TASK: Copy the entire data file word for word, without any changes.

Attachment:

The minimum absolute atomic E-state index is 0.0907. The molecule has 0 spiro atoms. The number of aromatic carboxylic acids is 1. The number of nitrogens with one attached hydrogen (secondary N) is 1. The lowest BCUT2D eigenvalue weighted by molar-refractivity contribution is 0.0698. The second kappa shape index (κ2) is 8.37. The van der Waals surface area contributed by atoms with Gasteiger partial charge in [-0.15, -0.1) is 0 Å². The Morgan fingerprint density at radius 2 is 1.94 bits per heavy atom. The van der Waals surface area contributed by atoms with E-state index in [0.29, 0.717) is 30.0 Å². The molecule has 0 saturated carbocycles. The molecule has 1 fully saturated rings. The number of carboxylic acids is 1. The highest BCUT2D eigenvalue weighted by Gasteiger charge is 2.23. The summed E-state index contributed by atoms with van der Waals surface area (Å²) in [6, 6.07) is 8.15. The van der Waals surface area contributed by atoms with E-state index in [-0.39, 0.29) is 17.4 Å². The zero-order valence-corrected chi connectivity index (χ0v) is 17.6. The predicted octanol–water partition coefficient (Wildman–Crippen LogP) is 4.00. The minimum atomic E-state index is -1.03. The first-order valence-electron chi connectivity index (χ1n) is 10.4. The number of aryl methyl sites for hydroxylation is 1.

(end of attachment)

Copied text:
The minimum absolute atomic E-state index is 0.0907. The molecule has 0 spiro atoms. The number of aromatic carboxylic acids is 1. The number of nitrogens with one attached hydrogen (secondary N) is 1. The lowest BCUT2D eigenvalue weighted by molar-refractivity contribution is 0.0698. The second kappa shape index (κ2) is 8.37. The van der Waals surface area contributed by atoms with Gasteiger partial charge in [-0.15, -0.1) is 0 Å². The Morgan fingerprint density at radius 2 is 1.94 bits per heavy atom. The van der Waals surface area contributed by atoms with E-state index in [0.29, 0.717) is 30.0 Å². The molecule has 0 saturated carbocycles. The molecule has 1 fully saturated rings. The number of carboxylic acids is 1. The highest BCUT2D eigenvalue weighted by Gasteiger charge is 2.23. The summed E-state index contributed by atoms with van der Waals surface area (Å²) in [6, 6.07) is 8.15. The van der Waals surface area contributed by atoms with E-state index in [-0.39, 0.29) is 17.4 Å². The zero-order valence-corrected chi connectivity index (χ0v) is 17.6. The predicted octanol–water partition coefficient (Wildman–Crippen LogP) is 4.00. The minimum atomic E-state index is -1.03. The first-order valence-electron chi connectivity index (χ1n) is 10.4. The number of aryl methyl sites for hydroxylation is 1.